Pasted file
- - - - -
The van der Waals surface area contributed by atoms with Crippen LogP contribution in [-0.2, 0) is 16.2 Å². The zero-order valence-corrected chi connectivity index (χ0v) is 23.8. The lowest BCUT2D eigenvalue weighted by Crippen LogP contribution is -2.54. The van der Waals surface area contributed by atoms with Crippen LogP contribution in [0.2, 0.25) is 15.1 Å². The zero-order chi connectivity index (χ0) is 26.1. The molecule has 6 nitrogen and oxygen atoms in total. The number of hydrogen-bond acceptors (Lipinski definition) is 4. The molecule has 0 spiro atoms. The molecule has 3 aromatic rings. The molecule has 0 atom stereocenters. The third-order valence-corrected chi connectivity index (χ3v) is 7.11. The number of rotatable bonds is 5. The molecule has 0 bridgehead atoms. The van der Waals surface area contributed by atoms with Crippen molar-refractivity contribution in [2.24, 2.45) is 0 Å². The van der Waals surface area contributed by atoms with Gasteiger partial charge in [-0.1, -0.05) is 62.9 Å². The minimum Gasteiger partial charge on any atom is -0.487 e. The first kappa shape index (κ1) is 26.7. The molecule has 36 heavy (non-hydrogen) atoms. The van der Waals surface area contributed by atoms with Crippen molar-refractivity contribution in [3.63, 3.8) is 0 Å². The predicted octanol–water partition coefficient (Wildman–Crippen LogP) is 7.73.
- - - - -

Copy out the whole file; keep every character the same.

The van der Waals surface area contributed by atoms with Crippen LogP contribution in [-0.2, 0) is 16.2 Å². The zero-order valence-corrected chi connectivity index (χ0v) is 23.8. The lowest BCUT2D eigenvalue weighted by Crippen LogP contribution is -2.54. The van der Waals surface area contributed by atoms with Crippen LogP contribution in [0.2, 0.25) is 15.1 Å². The zero-order chi connectivity index (χ0) is 26.1. The molecule has 6 nitrogen and oxygen atoms in total. The number of hydrogen-bond acceptors (Lipinski definition) is 4. The molecule has 0 spiro atoms. The molecule has 3 aromatic rings. The molecule has 0 atom stereocenters. The third-order valence-corrected chi connectivity index (χ3v) is 7.11. The number of rotatable bonds is 5. The molecule has 0 bridgehead atoms. The van der Waals surface area contributed by atoms with Crippen molar-refractivity contribution in [2.24, 2.45) is 0 Å². The van der Waals surface area contributed by atoms with Gasteiger partial charge in [-0.1, -0.05) is 62.9 Å². The minimum Gasteiger partial charge on any atom is -0.487 e. The first kappa shape index (κ1) is 26.7. The molecule has 36 heavy (non-hydrogen) atoms. The van der Waals surface area contributed by atoms with Crippen molar-refractivity contribution in [3.63, 3.8) is 0 Å². The predicted octanol–water partition coefficient (Wildman–Crippen LogP) is 7.73.